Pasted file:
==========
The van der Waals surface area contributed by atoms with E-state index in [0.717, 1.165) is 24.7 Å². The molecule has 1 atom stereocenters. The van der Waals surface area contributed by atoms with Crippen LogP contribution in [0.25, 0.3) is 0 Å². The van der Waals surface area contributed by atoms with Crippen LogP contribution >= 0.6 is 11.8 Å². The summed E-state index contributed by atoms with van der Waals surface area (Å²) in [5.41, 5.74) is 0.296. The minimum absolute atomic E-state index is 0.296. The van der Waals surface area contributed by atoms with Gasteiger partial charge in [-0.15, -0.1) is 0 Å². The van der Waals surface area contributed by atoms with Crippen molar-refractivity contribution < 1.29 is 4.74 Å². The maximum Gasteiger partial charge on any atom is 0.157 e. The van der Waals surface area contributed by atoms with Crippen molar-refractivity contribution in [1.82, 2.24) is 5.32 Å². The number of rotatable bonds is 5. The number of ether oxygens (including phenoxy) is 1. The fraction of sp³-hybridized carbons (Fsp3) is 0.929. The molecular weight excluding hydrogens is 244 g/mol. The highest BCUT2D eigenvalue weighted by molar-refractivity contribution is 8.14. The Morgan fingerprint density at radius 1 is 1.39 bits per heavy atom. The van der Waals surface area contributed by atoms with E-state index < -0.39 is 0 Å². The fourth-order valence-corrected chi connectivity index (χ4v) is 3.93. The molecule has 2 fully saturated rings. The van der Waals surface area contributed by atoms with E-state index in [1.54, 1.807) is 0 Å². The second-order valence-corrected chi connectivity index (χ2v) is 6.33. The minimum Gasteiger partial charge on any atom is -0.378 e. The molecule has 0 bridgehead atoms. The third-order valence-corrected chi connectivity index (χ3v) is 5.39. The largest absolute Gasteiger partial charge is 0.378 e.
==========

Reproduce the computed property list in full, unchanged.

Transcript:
The van der Waals surface area contributed by atoms with E-state index in [0.717, 1.165) is 24.7 Å². The molecule has 1 atom stereocenters. The van der Waals surface area contributed by atoms with Crippen LogP contribution in [0.25, 0.3) is 0 Å². The van der Waals surface area contributed by atoms with Crippen LogP contribution >= 0.6 is 11.8 Å². The summed E-state index contributed by atoms with van der Waals surface area (Å²) in [5.41, 5.74) is 0.296. The minimum absolute atomic E-state index is 0.296. The van der Waals surface area contributed by atoms with Gasteiger partial charge in [-0.15, -0.1) is 0 Å². The van der Waals surface area contributed by atoms with Crippen molar-refractivity contribution < 1.29 is 4.74 Å². The maximum Gasteiger partial charge on any atom is 0.157 e. The van der Waals surface area contributed by atoms with Crippen molar-refractivity contribution in [1.82, 2.24) is 5.32 Å². The number of rotatable bonds is 5. The number of ether oxygens (including phenoxy) is 1. The fraction of sp³-hybridized carbons (Fsp3) is 0.929. The molecular weight excluding hydrogens is 244 g/mol. The highest BCUT2D eigenvalue weighted by molar-refractivity contribution is 8.14. The Morgan fingerprint density at radius 1 is 1.39 bits per heavy atom. The van der Waals surface area contributed by atoms with E-state index < -0.39 is 0 Å². The fourth-order valence-corrected chi connectivity index (χ4v) is 3.93. The molecule has 2 fully saturated rings. The van der Waals surface area contributed by atoms with E-state index in [1.54, 1.807) is 0 Å². The second-order valence-corrected chi connectivity index (χ2v) is 6.33. The minimum Gasteiger partial charge on any atom is -0.378 e. The molecule has 0 bridgehead atoms. The third-order valence-corrected chi connectivity index (χ3v) is 5.39. The largest absolute Gasteiger partial charge is 0.378 e.